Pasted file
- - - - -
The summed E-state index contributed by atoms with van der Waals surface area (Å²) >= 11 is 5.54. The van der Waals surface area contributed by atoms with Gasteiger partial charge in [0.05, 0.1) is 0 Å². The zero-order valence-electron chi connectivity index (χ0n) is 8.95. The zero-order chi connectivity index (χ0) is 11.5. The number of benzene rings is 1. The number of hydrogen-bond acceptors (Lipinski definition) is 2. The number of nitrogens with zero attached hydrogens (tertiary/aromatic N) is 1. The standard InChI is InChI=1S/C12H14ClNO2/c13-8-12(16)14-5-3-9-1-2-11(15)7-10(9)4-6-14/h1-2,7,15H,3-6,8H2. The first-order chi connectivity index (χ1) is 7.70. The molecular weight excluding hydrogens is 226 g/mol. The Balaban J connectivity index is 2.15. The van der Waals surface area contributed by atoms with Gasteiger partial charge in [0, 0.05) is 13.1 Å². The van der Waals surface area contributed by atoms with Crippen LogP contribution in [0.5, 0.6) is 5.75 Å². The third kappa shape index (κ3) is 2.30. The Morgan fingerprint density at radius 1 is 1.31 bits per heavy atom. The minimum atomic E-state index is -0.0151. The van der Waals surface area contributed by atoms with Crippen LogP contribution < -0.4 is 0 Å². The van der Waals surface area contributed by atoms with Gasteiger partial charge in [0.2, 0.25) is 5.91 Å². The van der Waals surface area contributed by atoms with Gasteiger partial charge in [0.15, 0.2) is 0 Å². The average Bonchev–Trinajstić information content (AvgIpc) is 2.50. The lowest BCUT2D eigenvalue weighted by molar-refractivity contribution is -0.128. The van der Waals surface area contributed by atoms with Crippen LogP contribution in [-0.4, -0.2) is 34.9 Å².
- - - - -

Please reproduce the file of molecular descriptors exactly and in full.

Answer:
The summed E-state index contributed by atoms with van der Waals surface area (Å²) >= 11 is 5.54. The van der Waals surface area contributed by atoms with Gasteiger partial charge in [0.05, 0.1) is 0 Å². The zero-order valence-electron chi connectivity index (χ0n) is 8.95. The zero-order chi connectivity index (χ0) is 11.5. The number of benzene rings is 1. The number of hydrogen-bond acceptors (Lipinski definition) is 2. The number of nitrogens with zero attached hydrogens (tertiary/aromatic N) is 1. The standard InChI is InChI=1S/C12H14ClNO2/c13-8-12(16)14-5-3-9-1-2-11(15)7-10(9)4-6-14/h1-2,7,15H,3-6,8H2. The first-order chi connectivity index (χ1) is 7.70. The molecular weight excluding hydrogens is 226 g/mol. The Balaban J connectivity index is 2.15. The van der Waals surface area contributed by atoms with Gasteiger partial charge in [0, 0.05) is 13.1 Å². The van der Waals surface area contributed by atoms with Crippen LogP contribution in [0.5, 0.6) is 5.75 Å². The third kappa shape index (κ3) is 2.30. The Morgan fingerprint density at radius 1 is 1.31 bits per heavy atom. The minimum atomic E-state index is -0.0151. The van der Waals surface area contributed by atoms with Crippen LogP contribution < -0.4 is 0 Å². The van der Waals surface area contributed by atoms with Gasteiger partial charge in [0.2, 0.25) is 5.91 Å². The van der Waals surface area contributed by atoms with Gasteiger partial charge in [0.15, 0.2) is 0 Å². The average Bonchev–Trinajstić information content (AvgIpc) is 2.50. The lowest BCUT2D eigenvalue weighted by molar-refractivity contribution is -0.128. The van der Waals surface area contributed by atoms with Crippen LogP contribution in [-0.4, -0.2) is 34.9 Å².